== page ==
Monthly Archives: May 2014

I heard that UF was responsible for releasing the lovebug. Is that true?

Reposted from  on May 6, 2014 on UF | IFAS.

No, it’s not true. Not by a long shot. Not even close. NO!

This rumor’s been around for decades and its origins are unknown. But we can tell you a few things to bust this myth:

First, it’s clearly contradicted by the historical record:

The lovebugs commonly seen flying over highways in the Southeast are native to Mexico and Central America. They’ve been observed in the U.S. since at least the late 1930s. It’s believed that lovebugs first entered the U.S. by natural range expansion, or possibly through an accidental introduction.

The species was formally described under the name Plecia nearctica in 1940, by an entomology graduate student at the University of Kansas, D. Elmo Hardy. He had witnessed swarms of the insect in Texas and Louisiana. Incidentally, the lovebug had been recognized by scientists even earlier, and was given a provisional scientific name, Plecia bicolor.

Florida was one of the last Gulf Coast states the lovebug moved into. They were initially reported in 1949, in Escambia County – the county at the westernmost tip of Florida’s Panhandle. The insect gradually made its way further east and south into peninsular Florida.

This brief article from a 1970 issue of The Florida Entomologist documents the extent of the problem lovebugs caused as they became established in North Florida in the late 1960s.

UF’s only significant research on lovebugs came in the early 1970s, when the USDA funded studies to determine the extent of Florida’s newly arrived lovebug problem.


Figure 1. Adult lovebugs, Plecia nearctica Hardy, swarm on a building.
Photograph by Debra Young

Second, the basic idea is ridiculous.

As a biocontrol organism to use against mosquitoes, Plecia nearctica has very little going for it. Its larvae develop on land, unlike mosquito larvae. The adults feed on nectar, they’re slow fliers, they’re mainly active during the day, and their bodies aren’t well-adapted for seizing and devouring prey.

There’s nothing about the lovebug that would harm Florida’s blood-feeding mosquito species. So it’s hard to imagine any competent scientist looking at Plecia nearctica and thinking “this creature could help us control mosquito populations.”

We suspect that part of the reason this misconception has persisted is because it contains two elements that often appear in urban myths – foolish behavior by supposedly smart people, and good intentions leading to bad and unforeseen consequences. Also, it may be that sports fans at other Southeastern universities have kept the story going, as an off-the-field aspect of the rivalry between the Gators and local teams.

At any rate, the story isn’t true. UF gave you Gatorade, not lovebugs.

You can read more about lovebug myths and facts at this UF/IFAS document.


Why You Should Consider Organic Pest Control for Termites in Tampa

If you have never had a termite infestation, you are so incredibly lucky. It can be difficult to treat termites because most people don’t recognize the signs and wait until there are multitudes of termites infesting the home. The original process of removing termites in Tampa was to put the home under a tent and fumigate. This was a costly and to be honest, a real pain of a process.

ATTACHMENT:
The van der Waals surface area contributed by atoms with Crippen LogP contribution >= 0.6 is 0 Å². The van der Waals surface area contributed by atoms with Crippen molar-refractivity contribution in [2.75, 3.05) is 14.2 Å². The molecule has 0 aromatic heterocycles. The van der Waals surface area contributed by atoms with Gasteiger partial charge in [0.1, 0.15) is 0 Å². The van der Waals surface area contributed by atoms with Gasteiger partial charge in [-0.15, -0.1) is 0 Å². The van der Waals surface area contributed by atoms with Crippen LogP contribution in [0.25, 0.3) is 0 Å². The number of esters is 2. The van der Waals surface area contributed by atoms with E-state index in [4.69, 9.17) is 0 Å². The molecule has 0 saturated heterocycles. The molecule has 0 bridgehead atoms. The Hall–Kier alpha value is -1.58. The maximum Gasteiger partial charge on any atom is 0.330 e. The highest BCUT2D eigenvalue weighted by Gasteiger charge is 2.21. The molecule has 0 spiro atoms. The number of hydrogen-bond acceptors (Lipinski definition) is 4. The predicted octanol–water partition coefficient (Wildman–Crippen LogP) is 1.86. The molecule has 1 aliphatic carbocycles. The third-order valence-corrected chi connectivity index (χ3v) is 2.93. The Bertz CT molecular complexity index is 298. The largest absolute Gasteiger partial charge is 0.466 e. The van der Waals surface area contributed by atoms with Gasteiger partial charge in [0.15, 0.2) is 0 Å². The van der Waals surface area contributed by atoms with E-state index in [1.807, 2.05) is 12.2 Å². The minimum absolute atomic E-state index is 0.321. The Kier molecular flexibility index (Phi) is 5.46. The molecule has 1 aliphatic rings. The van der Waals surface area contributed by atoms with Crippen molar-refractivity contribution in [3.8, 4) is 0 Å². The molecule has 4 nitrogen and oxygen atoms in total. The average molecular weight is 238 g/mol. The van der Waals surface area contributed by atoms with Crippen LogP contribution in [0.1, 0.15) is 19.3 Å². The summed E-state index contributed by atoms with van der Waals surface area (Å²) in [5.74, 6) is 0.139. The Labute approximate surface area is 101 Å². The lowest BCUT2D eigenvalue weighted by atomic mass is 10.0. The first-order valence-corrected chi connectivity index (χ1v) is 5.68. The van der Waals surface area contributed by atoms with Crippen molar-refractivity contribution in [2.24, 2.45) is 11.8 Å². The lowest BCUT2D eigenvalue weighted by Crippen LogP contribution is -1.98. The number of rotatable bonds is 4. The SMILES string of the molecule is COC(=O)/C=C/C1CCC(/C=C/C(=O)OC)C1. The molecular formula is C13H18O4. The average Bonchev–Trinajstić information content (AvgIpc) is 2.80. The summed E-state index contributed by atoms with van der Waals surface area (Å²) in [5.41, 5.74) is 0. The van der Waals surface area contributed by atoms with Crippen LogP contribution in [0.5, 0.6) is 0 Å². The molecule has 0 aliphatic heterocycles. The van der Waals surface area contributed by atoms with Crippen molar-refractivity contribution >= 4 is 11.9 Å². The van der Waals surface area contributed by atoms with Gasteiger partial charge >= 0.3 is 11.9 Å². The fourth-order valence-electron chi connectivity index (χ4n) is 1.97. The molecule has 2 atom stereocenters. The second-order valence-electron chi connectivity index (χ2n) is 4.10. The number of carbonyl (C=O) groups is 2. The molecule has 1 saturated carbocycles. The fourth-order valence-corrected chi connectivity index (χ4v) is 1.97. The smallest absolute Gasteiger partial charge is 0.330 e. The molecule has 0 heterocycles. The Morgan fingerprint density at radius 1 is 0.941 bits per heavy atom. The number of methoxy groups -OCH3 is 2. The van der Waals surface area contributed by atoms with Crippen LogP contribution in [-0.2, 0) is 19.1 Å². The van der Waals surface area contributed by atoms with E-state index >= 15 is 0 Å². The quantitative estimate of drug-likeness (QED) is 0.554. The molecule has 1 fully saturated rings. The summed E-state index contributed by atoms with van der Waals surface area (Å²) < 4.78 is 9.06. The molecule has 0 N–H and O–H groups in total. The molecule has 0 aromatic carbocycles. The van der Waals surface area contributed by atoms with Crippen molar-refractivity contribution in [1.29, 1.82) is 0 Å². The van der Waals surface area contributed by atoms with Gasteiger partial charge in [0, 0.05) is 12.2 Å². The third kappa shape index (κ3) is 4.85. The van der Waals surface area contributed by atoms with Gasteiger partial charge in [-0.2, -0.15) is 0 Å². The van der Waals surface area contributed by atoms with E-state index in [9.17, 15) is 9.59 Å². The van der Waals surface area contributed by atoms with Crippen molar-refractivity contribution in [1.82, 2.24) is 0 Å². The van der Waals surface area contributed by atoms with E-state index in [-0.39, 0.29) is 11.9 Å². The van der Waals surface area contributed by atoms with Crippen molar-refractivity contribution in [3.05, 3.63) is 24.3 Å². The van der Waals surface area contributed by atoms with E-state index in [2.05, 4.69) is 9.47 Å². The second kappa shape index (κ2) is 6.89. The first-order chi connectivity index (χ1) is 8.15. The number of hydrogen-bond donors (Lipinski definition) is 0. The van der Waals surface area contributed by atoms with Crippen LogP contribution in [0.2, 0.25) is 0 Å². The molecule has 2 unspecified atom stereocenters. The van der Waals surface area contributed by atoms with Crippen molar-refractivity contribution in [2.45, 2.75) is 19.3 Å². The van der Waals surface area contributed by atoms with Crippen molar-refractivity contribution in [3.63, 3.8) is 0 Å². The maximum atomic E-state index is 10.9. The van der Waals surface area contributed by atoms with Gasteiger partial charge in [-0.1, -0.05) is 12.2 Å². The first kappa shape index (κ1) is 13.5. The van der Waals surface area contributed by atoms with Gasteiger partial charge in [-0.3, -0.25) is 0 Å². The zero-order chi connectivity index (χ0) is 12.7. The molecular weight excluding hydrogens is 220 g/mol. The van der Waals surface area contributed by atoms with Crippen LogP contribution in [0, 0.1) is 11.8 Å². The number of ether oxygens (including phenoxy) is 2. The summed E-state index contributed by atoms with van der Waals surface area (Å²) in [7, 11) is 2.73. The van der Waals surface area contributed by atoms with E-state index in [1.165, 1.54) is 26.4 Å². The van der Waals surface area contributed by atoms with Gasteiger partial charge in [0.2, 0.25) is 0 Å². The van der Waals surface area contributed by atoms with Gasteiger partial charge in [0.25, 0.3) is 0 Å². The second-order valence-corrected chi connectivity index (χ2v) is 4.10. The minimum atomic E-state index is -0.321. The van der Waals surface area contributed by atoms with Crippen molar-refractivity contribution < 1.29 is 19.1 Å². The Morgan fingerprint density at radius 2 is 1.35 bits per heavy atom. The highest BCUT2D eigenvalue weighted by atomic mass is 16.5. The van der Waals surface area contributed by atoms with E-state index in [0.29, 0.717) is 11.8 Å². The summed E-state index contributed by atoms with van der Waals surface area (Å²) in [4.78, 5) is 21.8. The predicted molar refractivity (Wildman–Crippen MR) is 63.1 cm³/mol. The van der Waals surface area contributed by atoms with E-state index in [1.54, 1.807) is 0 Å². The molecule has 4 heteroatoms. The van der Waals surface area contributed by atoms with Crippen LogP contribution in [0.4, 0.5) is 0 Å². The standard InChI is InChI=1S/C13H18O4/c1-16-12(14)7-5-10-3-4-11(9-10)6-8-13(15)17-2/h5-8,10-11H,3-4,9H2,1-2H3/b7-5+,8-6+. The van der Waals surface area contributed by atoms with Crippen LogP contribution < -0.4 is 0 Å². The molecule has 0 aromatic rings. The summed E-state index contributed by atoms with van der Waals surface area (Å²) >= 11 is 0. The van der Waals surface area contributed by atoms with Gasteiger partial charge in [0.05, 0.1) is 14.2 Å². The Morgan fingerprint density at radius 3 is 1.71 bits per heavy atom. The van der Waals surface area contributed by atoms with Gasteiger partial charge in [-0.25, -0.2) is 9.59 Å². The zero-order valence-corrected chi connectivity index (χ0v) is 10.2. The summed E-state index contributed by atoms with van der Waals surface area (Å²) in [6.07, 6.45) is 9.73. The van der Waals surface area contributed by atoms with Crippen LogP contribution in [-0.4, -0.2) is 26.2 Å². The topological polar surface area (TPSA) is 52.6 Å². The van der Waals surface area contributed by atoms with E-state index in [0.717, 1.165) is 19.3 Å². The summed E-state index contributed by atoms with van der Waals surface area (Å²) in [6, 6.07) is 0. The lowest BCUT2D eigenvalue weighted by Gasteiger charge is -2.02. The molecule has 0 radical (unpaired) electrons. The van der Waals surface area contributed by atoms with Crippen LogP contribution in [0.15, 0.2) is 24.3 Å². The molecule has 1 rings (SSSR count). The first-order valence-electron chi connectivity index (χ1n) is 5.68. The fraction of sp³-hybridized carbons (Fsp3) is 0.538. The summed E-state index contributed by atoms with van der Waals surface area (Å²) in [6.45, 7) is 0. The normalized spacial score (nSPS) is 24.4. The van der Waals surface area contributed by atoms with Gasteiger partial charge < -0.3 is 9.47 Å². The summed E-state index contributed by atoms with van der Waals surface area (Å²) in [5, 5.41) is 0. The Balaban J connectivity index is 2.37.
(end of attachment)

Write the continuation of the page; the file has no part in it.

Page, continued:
You and your whole family would have to move out of the home, take all your food out of freezers, refrigerators and cabinets, or double bag it all. If you had pets, you would need to find a hotel that would allow them or have them boarded at a pet boarding house for many days. You would also need to remove plants, turn the gas and electricity off … did I mention that pest control for termites was a hassle?

However, there is now a new option: Organic pest control in Tampa.


The benefits of using organic pest control are that you don’t have to move out of your home, pets will stay safe, along with food and utensils. You don’t have to worry about turning off the gas and electricity or anything else, and can live a normal life while the treatment is happening.

Another great benefit of using organic is that there is no risk of damaging the home or areas close to the home. When placing the big tent for fumigation, it could damage gutters, roofs and other areas of the home. It could also cause damage to outside plants and grass.

How it Works

A special chemical is used that is completely organic and made from oranges. The solution is called XT-2000 Orange Oil and is made from distilled orange rinds that extract the oil. The technical name of the orange oil is D-limonene and it is a by-product of the manufacture of orange juice.

The inspection will be done on your home to find the drywood termites and even inaccessible areas can be inspected and treated with this organic pest control option. No damage will be done to the home, because the inspector will use a borascope, which can determine if drywood termites are inside the walls or in other inaccessible areas.

A drill and treat method is used to kill the termites and the organic option works like fumigation without the risk. The orange oil will move through the wood and fill up the entire piece of wood until there is no place for the termites to go. These treatments are targeted specifically to the area that’s infested, so you aren’t required to move out of your home for the process.